Just a few thoughts today, since true to form, the feast part of “feast or famine” has just hit and I’ve more work than even I know what to do with. This is a happy state of affairs, however, and one I wish to continue. So it’s time to put my head down and chew away at the problems one at a time.
* Slushpile.net on Outdated, Stodgy Ivory-Tower Attitudes That Cripple Writers:
But, if you’re a writer who wants to be taken seriously by your peers? Then you’d better not do a damn thing other than put words on paper. And you certainly better not expect to earn any income from it. And in some ways, we hinder our own profession with that antiquated notion.
Yes, you have the choice to maintain complete focus on your writing if that is what you choose to do with your career. Take the Cormac McCarthy or JD Salinger route. Be “pure” and “unsullied.” That is a perfectly reasonable and respectable decision.
But don’t criticize another writer for diversification. (Slushpile.net)
I wrote my Hack Manifesto partly in response to this. I also wrote the Speshul Snowflake Bedtime Story partly in response to this dynamic. We have this ongoing assumption that writers don’t deserve to get paid for what they do, maybe because every fricking celebrity or chef can “write a book.” There is very little understanding of the hard cold fact that bringing an actual book (as opposed to a celebrity PR exercise) from original idea/inception to finished product is WORK. Lots of work, plenty of it thankless and drudging.
I’ve grown to hate it when people say, after finding out I write for a living, “Oh, that’s neat. I’ve always wanted to write a book. When I have time someday.” The assumption is that all they have to do is sit down and vomit up a few thousand unconnected letters, sentences, and paragraphs, and fame and fortune will inevitably result. I know they mean well, and I know they have no bloody idea. But I often want to reply, “What do you do? Oh, you’re a dentist? I’ve always wanted to come to a dentist’s office one day when I have time and mess around with the drills. How hard can it be?” I almost always restrain myself, and content myself with quietly pointing out that it’s hard work and I’ve been doing it for years, and only recently (by the grace of Steve, no doubt) have reached a place where it provides a decent, if not terribly steady, income.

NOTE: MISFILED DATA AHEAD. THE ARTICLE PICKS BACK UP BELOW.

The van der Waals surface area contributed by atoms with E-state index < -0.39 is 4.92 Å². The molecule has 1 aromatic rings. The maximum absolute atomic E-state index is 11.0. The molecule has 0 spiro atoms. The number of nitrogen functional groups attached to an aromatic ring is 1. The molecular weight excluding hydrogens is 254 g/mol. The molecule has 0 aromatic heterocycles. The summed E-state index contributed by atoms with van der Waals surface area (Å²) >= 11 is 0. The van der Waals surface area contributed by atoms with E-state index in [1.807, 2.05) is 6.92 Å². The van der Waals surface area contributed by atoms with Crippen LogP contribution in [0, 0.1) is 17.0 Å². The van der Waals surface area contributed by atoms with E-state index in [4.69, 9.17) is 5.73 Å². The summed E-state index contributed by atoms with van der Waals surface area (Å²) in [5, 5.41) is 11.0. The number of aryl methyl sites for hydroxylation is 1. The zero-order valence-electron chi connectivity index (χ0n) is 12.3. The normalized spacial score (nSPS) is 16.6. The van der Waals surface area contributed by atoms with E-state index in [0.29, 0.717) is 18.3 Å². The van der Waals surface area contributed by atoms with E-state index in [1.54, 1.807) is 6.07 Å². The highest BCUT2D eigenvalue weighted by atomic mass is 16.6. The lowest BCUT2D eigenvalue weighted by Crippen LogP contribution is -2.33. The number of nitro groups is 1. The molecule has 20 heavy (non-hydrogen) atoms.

The Slushpile’s point is slightly different, of course; I’ve yet to attend a group of writers where the implicit assumption that if you make money you’re not very good or dedicated or truly deserving to be called an artist doesn’t rear its ugly head at least once in some way. This assumption, that artists don’t deserve and shouldn’t sully themselves with cold hard cash, is endemic in our society. Personally, I blame the Puritans and their “anything that is a luxury is SINFUL, and writing is a LUXURY so it is SINFUL FRIPPERY” attitude.
Perhaps it’s just knowing what side my bread is buttered on, but I agree with Mario Vargas Llosa that writing, literature, etc., is not a luxury:
They earn my pity not only because they are unaware of the pleasure that they are missing, but also because I am convinced that a society without literature, or a society in which literature has been relegated–like some hidden vice–to the margins of social and personal life, and transformed into something like a sectarian cult, is a society condemned to become spiritually barbaric, and even to jeopardize its freedom. I wish to offer a few arguments against the idea of literature as a luxury pastime, and in favor of viewing it as one of the most primary and necessary undertakings of the mind, an irreplaceable activity for the formation of citizens in a modern and democratic society, a society of free individuals. (Mario Vargas Llosa)
I’m not saying I’m George Orwell or anything. But a vibrant literature holds a place for me to make a living, and my refusal to give anything less than my best to any project I sign a contract for is my implicit and explicit agreement with my Readers. From that agreement we both draw strength and sustenance. It’s bloody hard work that I do with a song in my heart because I believe it’s important.